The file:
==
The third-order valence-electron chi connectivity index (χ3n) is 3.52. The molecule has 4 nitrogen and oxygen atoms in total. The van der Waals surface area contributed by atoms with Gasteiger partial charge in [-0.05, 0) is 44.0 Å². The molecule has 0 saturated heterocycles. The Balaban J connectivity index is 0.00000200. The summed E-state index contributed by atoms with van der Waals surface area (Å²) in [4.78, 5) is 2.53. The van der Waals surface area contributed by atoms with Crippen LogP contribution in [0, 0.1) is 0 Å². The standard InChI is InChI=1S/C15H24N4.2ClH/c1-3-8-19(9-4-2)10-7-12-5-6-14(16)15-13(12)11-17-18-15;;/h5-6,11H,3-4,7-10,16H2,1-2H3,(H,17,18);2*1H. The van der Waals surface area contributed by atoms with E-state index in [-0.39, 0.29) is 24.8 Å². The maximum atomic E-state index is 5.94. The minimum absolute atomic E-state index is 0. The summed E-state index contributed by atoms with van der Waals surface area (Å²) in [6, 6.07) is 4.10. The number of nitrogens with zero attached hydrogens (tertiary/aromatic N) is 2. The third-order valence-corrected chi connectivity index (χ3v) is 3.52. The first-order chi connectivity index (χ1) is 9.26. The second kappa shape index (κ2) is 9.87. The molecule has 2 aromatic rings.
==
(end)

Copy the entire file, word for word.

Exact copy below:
The third-order valence-electron chi connectivity index (χ3n) is 3.52. The molecule has 4 nitrogen and oxygen atoms in total. The van der Waals surface area contributed by atoms with Gasteiger partial charge in [-0.05, 0) is 44.0 Å². The molecule has 0 saturated heterocycles. The Balaban J connectivity index is 0.00000200. The summed E-state index contributed by atoms with van der Waals surface area (Å²) in [4.78, 5) is 2.53. The van der Waals surface area contributed by atoms with Crippen LogP contribution in [0, 0.1) is 0 Å². The standard InChI is InChI=1S/C15H24N4.2ClH/c1-3-8-19(9-4-2)10-7-12-5-6-14(16)15-13(12)11-17-18-15;;/h5-6,11H,3-4,7-10,16H2,1-2H3,(H,17,18);2*1H. The van der Waals surface area contributed by atoms with E-state index in [-0.39, 0.29) is 24.8 Å². The maximum atomic E-state index is 5.94. The minimum absolute atomic E-state index is 0. The summed E-state index contributed by atoms with van der Waals surface area (Å²) in [6, 6.07) is 4.10. The number of nitrogens with zero attached hydrogens (tertiary/aromatic N) is 2. The third-order valence-corrected chi connectivity index (χ3v) is 3.52. The first-order chi connectivity index (χ1) is 9.26. The second kappa shape index (κ2) is 9.87. The molecule has 2 aromatic rings.